science publishing

With 50 Million Users, Is Speeding Up Science?

Today we follow up with Richard Price, the founder and CEO of the most popular social sharing site for the academic sector, When we talked to Richard almost five years ago, the site had 1.5 million users, mostly academics sharing their own papers so that their peers had access without any paywalls. Today the site boasts over 50 million users and serves as a laboratory for the future of academic publishing.

It’s not hard to understand the site's phenomenal growth. Weathering the hit back by Elsevier and other prestige publishing houses, has been able to open up access to millions of scholarly papers which otherwise would not have been accessible. And the papers are not only available to academics. Anyone can get an account for free. Richard recently found a farmer from Sub-Saharan Africa downloading a paper on water conservation.

In addition, many users now choose to publish on the site rather than with an established journal. An emeritus professor at Berkeley told Richard this:

“If I publish in a journal, it takes two years to come out and seventeen people read the paper. If I upload to Academia, I get 100 views in the first week."

It's a success story in terms of uptake by the scholarly sector, but what does this success mean to Richard and the company, and to its users and the future of publishing?

So far revenue sources are limited. Experiments with a premium service have had mixed results with users pushing back and arguing that "open access to scholarship should be a human right, not a business model." How will the site, which requires huge infrastructure, sustain itself?

Richard said before that the site could speed up science. Has it?

Join us behind the scenes with the mastermind of

Flint Whistleblower Says Today's Science Is to Blame for Its Own Lack of Public Trust

Marc Edwards is telling a different story than the one most of us have been reading and hearing lately. But then he’s used to it.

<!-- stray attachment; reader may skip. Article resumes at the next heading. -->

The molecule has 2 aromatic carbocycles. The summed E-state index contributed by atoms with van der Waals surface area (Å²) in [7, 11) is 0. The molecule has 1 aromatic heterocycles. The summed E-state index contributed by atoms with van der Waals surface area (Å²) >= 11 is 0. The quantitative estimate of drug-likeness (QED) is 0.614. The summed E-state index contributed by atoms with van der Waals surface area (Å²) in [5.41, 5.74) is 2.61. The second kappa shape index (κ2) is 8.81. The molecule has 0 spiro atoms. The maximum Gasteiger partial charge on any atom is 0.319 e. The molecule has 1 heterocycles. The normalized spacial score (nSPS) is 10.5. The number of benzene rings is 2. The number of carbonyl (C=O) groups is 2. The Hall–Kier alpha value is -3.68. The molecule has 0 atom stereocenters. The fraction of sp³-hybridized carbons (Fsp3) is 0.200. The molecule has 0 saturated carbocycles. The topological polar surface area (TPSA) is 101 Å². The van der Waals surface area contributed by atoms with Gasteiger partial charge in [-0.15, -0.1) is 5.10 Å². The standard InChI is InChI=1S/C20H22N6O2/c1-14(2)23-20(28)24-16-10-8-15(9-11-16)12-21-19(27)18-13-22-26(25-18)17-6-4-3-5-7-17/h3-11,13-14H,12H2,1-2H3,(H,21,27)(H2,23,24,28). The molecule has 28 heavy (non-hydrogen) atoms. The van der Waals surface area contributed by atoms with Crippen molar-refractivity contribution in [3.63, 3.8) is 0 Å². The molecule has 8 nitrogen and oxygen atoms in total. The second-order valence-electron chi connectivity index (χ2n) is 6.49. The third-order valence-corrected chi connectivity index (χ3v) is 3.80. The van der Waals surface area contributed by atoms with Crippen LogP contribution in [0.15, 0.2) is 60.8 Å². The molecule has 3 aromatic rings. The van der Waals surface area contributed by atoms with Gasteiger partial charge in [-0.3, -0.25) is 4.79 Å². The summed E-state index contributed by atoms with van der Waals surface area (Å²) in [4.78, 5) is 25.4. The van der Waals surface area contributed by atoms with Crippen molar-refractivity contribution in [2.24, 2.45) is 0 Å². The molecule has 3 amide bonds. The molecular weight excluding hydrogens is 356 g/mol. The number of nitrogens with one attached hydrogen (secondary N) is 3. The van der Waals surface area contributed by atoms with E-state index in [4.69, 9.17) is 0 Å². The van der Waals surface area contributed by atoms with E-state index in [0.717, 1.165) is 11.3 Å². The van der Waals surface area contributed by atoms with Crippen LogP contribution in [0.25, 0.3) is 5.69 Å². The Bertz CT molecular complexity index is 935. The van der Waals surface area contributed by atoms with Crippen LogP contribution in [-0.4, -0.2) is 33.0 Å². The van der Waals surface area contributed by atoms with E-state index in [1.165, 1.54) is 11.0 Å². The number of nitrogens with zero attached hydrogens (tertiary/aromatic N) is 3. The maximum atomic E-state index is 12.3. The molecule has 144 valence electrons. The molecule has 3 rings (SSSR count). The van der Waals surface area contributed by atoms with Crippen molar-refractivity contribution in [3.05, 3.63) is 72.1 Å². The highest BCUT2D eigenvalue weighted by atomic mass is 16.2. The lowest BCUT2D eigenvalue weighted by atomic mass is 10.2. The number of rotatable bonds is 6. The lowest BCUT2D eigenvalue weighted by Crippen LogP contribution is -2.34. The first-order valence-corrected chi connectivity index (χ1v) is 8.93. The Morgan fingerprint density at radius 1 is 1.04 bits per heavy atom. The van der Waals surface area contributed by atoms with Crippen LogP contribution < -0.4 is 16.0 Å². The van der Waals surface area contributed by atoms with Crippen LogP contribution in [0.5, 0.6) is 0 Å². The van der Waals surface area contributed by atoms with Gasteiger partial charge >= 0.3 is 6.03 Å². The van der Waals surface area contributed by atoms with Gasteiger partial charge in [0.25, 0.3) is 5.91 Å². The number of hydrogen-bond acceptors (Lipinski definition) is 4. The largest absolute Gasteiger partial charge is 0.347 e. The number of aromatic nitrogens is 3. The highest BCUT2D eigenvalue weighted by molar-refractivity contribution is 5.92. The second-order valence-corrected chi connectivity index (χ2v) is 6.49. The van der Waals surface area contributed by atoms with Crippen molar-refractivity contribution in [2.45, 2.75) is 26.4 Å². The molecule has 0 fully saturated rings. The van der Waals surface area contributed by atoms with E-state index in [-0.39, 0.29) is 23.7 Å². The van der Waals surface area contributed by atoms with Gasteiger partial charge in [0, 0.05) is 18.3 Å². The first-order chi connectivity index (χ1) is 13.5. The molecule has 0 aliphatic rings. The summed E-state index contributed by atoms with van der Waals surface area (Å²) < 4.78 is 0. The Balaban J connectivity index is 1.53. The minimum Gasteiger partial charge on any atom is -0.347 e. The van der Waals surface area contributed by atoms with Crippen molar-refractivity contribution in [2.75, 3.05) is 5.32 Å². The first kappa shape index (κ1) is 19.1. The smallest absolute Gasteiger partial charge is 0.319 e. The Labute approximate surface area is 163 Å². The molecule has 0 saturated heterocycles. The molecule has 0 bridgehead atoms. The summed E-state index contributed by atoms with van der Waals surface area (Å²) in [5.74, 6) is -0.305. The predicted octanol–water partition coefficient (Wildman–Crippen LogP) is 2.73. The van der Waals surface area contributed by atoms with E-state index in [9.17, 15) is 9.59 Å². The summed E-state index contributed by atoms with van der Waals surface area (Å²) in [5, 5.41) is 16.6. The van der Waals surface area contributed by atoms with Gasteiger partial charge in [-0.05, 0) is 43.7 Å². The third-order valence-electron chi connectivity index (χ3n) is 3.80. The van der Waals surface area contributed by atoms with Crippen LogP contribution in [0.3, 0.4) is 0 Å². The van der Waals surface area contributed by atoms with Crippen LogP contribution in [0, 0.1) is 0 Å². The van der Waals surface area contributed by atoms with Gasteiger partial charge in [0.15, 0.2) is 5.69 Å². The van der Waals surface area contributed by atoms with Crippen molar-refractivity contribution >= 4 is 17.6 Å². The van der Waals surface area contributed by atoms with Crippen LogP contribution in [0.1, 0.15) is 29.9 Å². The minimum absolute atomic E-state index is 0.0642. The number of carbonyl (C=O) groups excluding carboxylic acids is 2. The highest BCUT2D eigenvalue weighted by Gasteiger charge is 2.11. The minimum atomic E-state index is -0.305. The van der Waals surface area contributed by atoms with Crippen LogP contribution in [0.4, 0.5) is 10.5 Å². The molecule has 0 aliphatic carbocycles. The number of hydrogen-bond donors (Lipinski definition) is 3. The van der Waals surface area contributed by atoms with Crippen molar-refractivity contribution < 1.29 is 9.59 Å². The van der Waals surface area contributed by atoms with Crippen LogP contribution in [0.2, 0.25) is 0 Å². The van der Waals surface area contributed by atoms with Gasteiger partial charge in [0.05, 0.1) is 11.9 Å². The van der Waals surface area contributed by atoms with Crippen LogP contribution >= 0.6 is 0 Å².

Marc was the engineer from Virginia Tech who was called one day in September, 2015, by a resident of Flint, Michigan. A Ms Lee Ann Walters wanted Marc to check out her water. When Marc and his team got to Flint they uncovered super high levels of lead in the potable water, with over 100,000 people exposed to high lead levels and 12,000 people with lead poisoning. You know the rest.

But you may not know that a very similar story to Flint played out in the nation’s capital in 2003. A Washington DC water crisis led to a hearing in which Congress found that the CDC had released “scientifically indefensible” reports on the water.

Marc Edwards exposed those reports and lost a contract with the EPA over it.

Aghast at the world of academic science which he says is "gamed by a system of quantitative incentives" and at government agencies who often overlook the truth, Marc now takes aim at the whole system of science. Last year he co-authored a report Academic Research in the 21st Century: Maintaining Scientific Integrity in a Climate of Perverse Incentives and Hypercompetition. The report warns of a tipping point where science “itself becomes inherently corrupt and public trust is lost, risking a new dark age."

The integrity of science has been a major theme here on the program, so while Marc is not a biomedical researcher, his experience in exposing bad science resonates within our own life science community.

In line after quotable line (“The idea of science as a public good is getting lost. In science our product is truth, and our brand is trust. The greatest proportion of truth seekers are not going into science as opposed to other human endeavors."), Marc fillets today’s scientists in government and academia, arguing that the system of science is skewed towards quantitative markers rather than quality: the pressure to publish more papers each year, citations, how much funding, etc.

Marc thinks things have gone so wrong that the war on science today (and yes, he does think there is a war on science), is more the fault of the scientists than any political movement. Somewhat with irony, but more with sadness, he says:

“The Flint water crisis was so bad it restored my faith in politicians. I mean that’s how screwed up it was. The politicians behaved themselves really well. The people who have been indicted are the scientists and engineers."

Gene and Tonic: The Decline of Pseudoscience, An Atheist for President, and What to Do with a Sexist Reviewer

The New Republic argued in a pice entitled, "The Decline of Pseudoscience," this week that now that the so called "natural" living industry has gone mainstream, "it's days are numbered."  Surely Oprah's dumping of Dr. Oz backs this up.   But other events this week show a different story.  Matt Herper at Forbes tracked down the makers of a brain enhancement supplement who were forging articles to promote their snake oil.  And have you read up on the new Republlican presidential candidates?  One of them, a neurosurgeon, says the human brain is "too complex for anyone but God."

And finally, as a follow-up to the scandal last week, we've come up with suggestions for handling a sexist reviewer.  

Join us for another episode of Gene and Tonic, our wrap on the week's news.


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